You’ve got another hour of daylight, which means another hour of sun to head to Cappy’s and grab some libations to enjoy on our patio or in the comfort of your home.

No Invitation: A Fan-Girl Reflection on our Next Collaboration Beer with Platform Beer Co.

By Kira Hinkle

I’ve been a die-hard Cappy’s customer and craft beer drinker for years, but I’m a total rookie in the beer industry and find myself repeatedly having what I refer to as “pinch-me moments” where I ask myself, “Is this REALLY my job?!”

These happen a couple times a week, but I have to say they KEEP happening, again and again, whenever Platform enters the picture.

I will admit, this is an Ohio brewery that I didn’t know much about prior to working at Cappy’s. I had visited their brewpub on a trip to Cleveland a couple years ago when they first opened, but I hadn’t tried many of their beers since then and it wasn’t a brewery that I encountered much in Cincinnati.

Week one of my Cappy’s gig – Ben told me we had a meeting scheduled and it was one we were going to “take in the back room.” I’d been told that back room meetings aren’t typically a good thing and so I approached it with hesitation. Was this when Ben the Tyrant would reveal himself? Nope. Instead I had what was the first of many, many pinch-me moments specific to Platform. Ben pitched the concept of an ongoing series of collaboration beers – released in can and draft – exclusive to Cappy’s and a handful of other key accounts in Ohio. We would take the wishes, requests and suggestions that our customers often feed us across the counter as they sip pints in our store, and the guys at Platform would turn them into a reality. We left the meeting with plans for a trip to Cleveland to meet the owners and finalize a plan.

Pinch me. Is this really my job?!

Flash forward a couple months and we’re standing on the roof of Platform’s Phunkenship at sunset on a warm September day looking over the city of Cleveland. No, I’m not romanticizing this, it really was at sunset and it really was as badass as it sounds. Pinch me. Is this really my job?! Paul Benner, co-owner of Platform, had just taken us through the facility that was still under construction, walking through empty spaces, talking about the design plans for a tasting room focused on sours, and making statements like, “Imagine this as a whole wall of barrels.”

Later that month, Colin Warren, Cincinnati’s director of sales for Platform, and I exchanged about twenty emails in a single day attempting to find a “Ben-ism” that wasn’t already claimed by another brewery. At the end of the day we landed on “Right On, Baby!” and thus our first collaboration beer with Platform was finalized.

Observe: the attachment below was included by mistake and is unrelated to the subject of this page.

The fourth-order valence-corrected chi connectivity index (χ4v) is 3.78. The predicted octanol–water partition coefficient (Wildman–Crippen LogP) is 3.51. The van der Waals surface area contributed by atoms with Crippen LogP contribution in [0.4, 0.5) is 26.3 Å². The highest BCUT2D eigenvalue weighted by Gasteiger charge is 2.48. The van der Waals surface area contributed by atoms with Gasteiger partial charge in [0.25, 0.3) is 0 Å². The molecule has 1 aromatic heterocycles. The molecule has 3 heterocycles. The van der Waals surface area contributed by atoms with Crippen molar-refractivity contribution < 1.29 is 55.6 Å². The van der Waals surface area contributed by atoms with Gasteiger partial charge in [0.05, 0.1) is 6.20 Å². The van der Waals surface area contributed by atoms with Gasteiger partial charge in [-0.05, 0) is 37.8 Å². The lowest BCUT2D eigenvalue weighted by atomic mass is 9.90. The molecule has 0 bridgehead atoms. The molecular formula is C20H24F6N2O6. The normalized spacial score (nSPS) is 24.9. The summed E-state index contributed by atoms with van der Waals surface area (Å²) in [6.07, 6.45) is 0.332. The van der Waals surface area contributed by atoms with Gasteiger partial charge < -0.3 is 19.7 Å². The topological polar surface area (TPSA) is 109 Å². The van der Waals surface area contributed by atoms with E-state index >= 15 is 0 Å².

Flash forward to the day before Thanksgiving and Justin, our then-delivery guy and current Platform rep, wheels in a stack of shiny new cans displaying our logo. Brian and I quickly rush to crack a can in the fifteen minutes before our doors open and can sales begin. We take a sip.

Pinch me. Is this really my job?!  

Two weeks ago I found myself back in Cleveland, this time with Nick, Tyler, and Jeff. Our motley crew actually showed up ON TIME, (yes, really) for a 6:30 a.m. brew session. This time we were up for Brew Day for Platform’s next Cappy’s collaboration: No Invitation. Brewed with citra cryo, mosaic cryo, and simcoe cryo, we wanted this one to be (in Ben’s words), “Dank, dank, dank, dank, dank! I mean, you know what I mean?!” The super juicy, super bitter, and super hoppy IPA was inspired by our regulars, many of whom overwhelmingly gravitate towards IPAs.

Paul took time out of his day to show us around the production facility and took as back to Phunkenship. The empty rooms are no longer empty. The tap room is coming together (and is seriously beautiful, people. When it opens, GO). The storage rooms are filling up with beers aging and waiting for their moment to be pulled, blended and bottled. And this time Paul pulled some nails and let us try beers directly from the barrels. As Paul and Jeff huddled around a barrel collecting a nut brown aged in a bourbon barrel, Nick looked over at me, wide-eyed, and remarked, “Is this really my job?!”  

So, when’s my next pinch-me moment coming from Platform? I’m guessing March 21. We’re tapping our first keg of No Invitation, releasing cans of the beer, and pouring additional brews from our friends in Cleveland. We’re also taking the opportunity for you to make some suggestions about what should come next from our collaboration series and one lucky pint night attendee will have the opportunity to win a trip to Cleveland to brew the next one in our series.

Consider it our way of spreading that pinch-me feeling to the people who make it all possible: You.